“How much money is saved by removing FTB-A from objectors?” Reports have estimated this to be about $50 million per year. Ideally the money saved would go into innovative programs to prevent vaccine refusal and respond to parental hesitancy and to improve access to timely vaccination for the disadvantaged.
“Should parents who fail to abide by the social contract not get benefits?” The payments were not introduced as a vaccination incentive originally. They were introduced with the express purpose of supporting Australian families and were later linked to vaccination. Child care payments support the participation of women in the workforce. No other health behaviours are linked to welfare payments. The vaccine incentives system we have now works well – maximising procedural complexity for non-vaccinators while encouraging all parents to be up to date. It is fair and reasonable.
“Would mandatory vaccination help in some respects?” This has prima facie appeal, but what do we mean by mandatory and what would happen if a child were not vaccinated? No country legislates the forcing of vaccination onto a child, unless there is an immediate danger to them. For example, hepatitis B vaccination was required for an infant born to a vaccine-refusing mother who was surface antigen positive. Media occasionally report rare instances of jail for vaccine refusing parents in some countries. The US has school entry vaccination requirements with exemptions. Until now, Australia had vaccination requirements to access welfare payments, with exemptions available for vaccine rejectors and those with a medical contra-indication. Our exemption system amounts to what US experts have advocated for some time because it has sufficient procedural complexity, but stops short of full removal of rights. While a recent Galaxy poll commissioned by Newscorp indicated 86% support for compulsory vaccination, it is unclear how large and representative the sample was and what respondents had in mind for “compulsory”. If it means removing FTB-A supplement, as is planned, then government will effectively introduce a mandatory vaccination system for lower income families without any robust consultation and the public will not have the opportunity to consider the full range of issues.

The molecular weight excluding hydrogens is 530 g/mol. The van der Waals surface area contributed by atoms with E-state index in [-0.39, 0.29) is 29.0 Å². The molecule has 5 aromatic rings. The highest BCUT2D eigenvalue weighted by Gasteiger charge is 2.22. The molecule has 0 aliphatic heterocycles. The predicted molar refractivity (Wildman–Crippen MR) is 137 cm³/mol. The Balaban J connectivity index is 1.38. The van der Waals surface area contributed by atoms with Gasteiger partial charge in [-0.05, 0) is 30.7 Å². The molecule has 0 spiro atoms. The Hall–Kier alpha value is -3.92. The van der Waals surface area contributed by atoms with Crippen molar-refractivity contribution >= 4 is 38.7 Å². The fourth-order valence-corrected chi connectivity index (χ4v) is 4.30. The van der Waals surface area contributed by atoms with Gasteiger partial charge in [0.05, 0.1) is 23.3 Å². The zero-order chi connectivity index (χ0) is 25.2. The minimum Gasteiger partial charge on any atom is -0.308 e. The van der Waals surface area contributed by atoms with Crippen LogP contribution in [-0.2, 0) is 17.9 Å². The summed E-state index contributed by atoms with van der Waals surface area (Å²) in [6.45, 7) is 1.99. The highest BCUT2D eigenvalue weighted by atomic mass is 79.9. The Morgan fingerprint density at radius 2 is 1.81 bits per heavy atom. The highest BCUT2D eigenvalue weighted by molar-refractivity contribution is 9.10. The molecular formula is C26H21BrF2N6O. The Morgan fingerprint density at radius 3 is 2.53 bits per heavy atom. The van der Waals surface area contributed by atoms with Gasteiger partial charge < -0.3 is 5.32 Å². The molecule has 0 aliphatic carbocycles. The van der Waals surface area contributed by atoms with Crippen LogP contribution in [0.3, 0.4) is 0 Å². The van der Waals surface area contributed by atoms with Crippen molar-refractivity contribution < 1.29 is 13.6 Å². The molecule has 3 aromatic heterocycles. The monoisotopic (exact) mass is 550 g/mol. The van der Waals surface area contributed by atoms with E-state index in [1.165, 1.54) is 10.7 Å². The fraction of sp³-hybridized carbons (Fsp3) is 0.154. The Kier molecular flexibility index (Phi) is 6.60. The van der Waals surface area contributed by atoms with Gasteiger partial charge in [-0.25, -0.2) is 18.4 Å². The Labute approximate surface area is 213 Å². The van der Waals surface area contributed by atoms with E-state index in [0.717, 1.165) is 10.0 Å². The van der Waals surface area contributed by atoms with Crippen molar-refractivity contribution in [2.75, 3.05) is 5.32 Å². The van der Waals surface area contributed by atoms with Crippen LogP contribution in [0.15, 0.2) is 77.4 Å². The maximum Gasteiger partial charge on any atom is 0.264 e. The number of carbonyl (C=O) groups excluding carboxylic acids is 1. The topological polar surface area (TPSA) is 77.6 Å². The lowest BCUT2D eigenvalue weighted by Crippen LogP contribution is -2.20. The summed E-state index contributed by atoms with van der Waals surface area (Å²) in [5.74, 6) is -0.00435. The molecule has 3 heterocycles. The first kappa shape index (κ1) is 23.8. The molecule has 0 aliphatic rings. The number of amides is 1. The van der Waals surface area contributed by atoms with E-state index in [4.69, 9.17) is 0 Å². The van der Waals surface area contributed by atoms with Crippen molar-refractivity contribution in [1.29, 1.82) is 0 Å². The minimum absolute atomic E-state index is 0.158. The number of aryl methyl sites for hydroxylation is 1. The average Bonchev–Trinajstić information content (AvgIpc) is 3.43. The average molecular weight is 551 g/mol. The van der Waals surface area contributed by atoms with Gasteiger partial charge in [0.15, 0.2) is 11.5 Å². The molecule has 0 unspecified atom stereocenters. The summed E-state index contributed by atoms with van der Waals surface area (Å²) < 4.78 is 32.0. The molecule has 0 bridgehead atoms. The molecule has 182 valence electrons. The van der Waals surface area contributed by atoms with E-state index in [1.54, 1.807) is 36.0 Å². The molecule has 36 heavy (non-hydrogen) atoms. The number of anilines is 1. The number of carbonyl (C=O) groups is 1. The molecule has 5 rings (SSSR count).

What would need to be considered if we did have a form of mandatory vaccination? Vaccination is different to other public health measures where mandates have been successfully imposed. Vaccination is a more invasive intervention that comes with common and minor, and rare serious side effects. Because of these risks, governments that mandate vaccination are obliged to bring in a no fault vaccine injury compensation system. However, there are no indications this will occur.
“How do heath professionals feel about having to sign these objector forms?” Clinicians can feel quite ambivalent about signing the forms. My team just completed 26 in-depth interviews with immunisation providers on this topic and I have run workshops with hundreds of GPs and nurses. Many clinicians find these consultations challenging. They feel torn between wanting to see children vaccinated and wanting to retain a relationship with the parent/s. While some dislike having to sign the forms, most will do so, seeing it as an opportunity to discuss vaccination and keep the door open for the future. Sometimes these discussions lead to the child being partially vaccinated. At other times, parents come back when they are about to travel overseas or the child is older. Quality engagement with a health professional is a much more ethical and satisfactory approach to non-vaccinators than monetary sanctions. Removing the incentive for those families to discuss their decision removes an important opportunity.